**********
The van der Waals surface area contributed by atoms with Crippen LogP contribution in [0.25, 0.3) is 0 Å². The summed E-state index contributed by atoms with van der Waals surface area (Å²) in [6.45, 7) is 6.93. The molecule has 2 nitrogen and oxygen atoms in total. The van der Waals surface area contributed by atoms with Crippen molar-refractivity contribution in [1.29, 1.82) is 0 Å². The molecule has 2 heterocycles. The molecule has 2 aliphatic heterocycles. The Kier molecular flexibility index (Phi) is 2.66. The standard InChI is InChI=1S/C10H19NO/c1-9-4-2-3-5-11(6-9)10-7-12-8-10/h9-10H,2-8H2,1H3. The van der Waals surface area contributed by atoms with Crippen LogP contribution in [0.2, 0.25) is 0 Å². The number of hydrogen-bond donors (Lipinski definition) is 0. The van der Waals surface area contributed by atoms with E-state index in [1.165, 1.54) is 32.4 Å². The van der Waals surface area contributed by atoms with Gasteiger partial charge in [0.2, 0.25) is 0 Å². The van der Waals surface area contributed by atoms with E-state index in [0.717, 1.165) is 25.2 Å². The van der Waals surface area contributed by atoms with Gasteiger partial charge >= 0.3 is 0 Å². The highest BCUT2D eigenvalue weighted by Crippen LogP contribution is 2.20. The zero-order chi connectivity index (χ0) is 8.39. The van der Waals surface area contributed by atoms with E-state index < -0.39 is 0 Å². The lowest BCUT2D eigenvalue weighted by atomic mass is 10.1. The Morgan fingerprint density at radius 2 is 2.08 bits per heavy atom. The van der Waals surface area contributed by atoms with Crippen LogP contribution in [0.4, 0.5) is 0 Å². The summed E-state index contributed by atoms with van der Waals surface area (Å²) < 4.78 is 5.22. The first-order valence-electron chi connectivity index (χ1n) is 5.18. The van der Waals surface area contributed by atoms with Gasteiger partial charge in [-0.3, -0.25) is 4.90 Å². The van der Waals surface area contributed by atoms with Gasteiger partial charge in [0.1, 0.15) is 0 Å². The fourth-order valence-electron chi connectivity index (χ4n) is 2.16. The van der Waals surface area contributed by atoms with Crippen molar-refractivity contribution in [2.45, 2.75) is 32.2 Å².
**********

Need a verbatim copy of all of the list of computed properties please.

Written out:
The van der Waals surface area contributed by atoms with Crippen LogP contribution in [0.25, 0.3) is 0 Å². The summed E-state index contributed by atoms with van der Waals surface area (Å²) in [6.45, 7) is 6.93. The molecule has 2 nitrogen and oxygen atoms in total. The van der Waals surface area contributed by atoms with Crippen molar-refractivity contribution in [1.29, 1.82) is 0 Å². The molecule has 2 heterocycles. The molecule has 2 aliphatic heterocycles. The Kier molecular flexibility index (Phi) is 2.66. The standard InChI is InChI=1S/C10H19NO/c1-9-4-2-3-5-11(6-9)10-7-12-8-10/h9-10H,2-8H2,1H3. The van der Waals surface area contributed by atoms with Crippen LogP contribution in [0.2, 0.25) is 0 Å². The number of hydrogen-bond donors (Lipinski definition) is 0. The van der Waals surface area contributed by atoms with E-state index in [1.165, 1.54) is 32.4 Å². The van der Waals surface area contributed by atoms with Gasteiger partial charge in [0.2, 0.25) is 0 Å². The van der Waals surface area contributed by atoms with E-state index in [0.717, 1.165) is 25.2 Å². The van der Waals surface area contributed by atoms with Gasteiger partial charge >= 0.3 is 0 Å². The highest BCUT2D eigenvalue weighted by Crippen LogP contribution is 2.20. The zero-order chi connectivity index (χ0) is 8.39. The van der Waals surface area contributed by atoms with E-state index < -0.39 is 0 Å². The lowest BCUT2D eigenvalue weighted by atomic mass is 10.1. The Morgan fingerprint density at radius 2 is 2.08 bits per heavy atom. The van der Waals surface area contributed by atoms with Crippen LogP contribution in [0.4, 0.5) is 0 Å². The summed E-state index contributed by atoms with van der Waals surface area (Å²) < 4.78 is 5.22. The first-order valence-electron chi connectivity index (χ1n) is 5.18. The van der Waals surface area contributed by atoms with Gasteiger partial charge in [-0.3, -0.25) is 4.90 Å². The van der Waals surface area contributed by atoms with Gasteiger partial charge in [0.1, 0.15) is 0 Å². The fourth-order valence-electron chi connectivity index (χ4n) is 2.16. The van der Waals surface area contributed by atoms with Crippen molar-refractivity contribution in [2.45, 2.75) is 32.2 Å².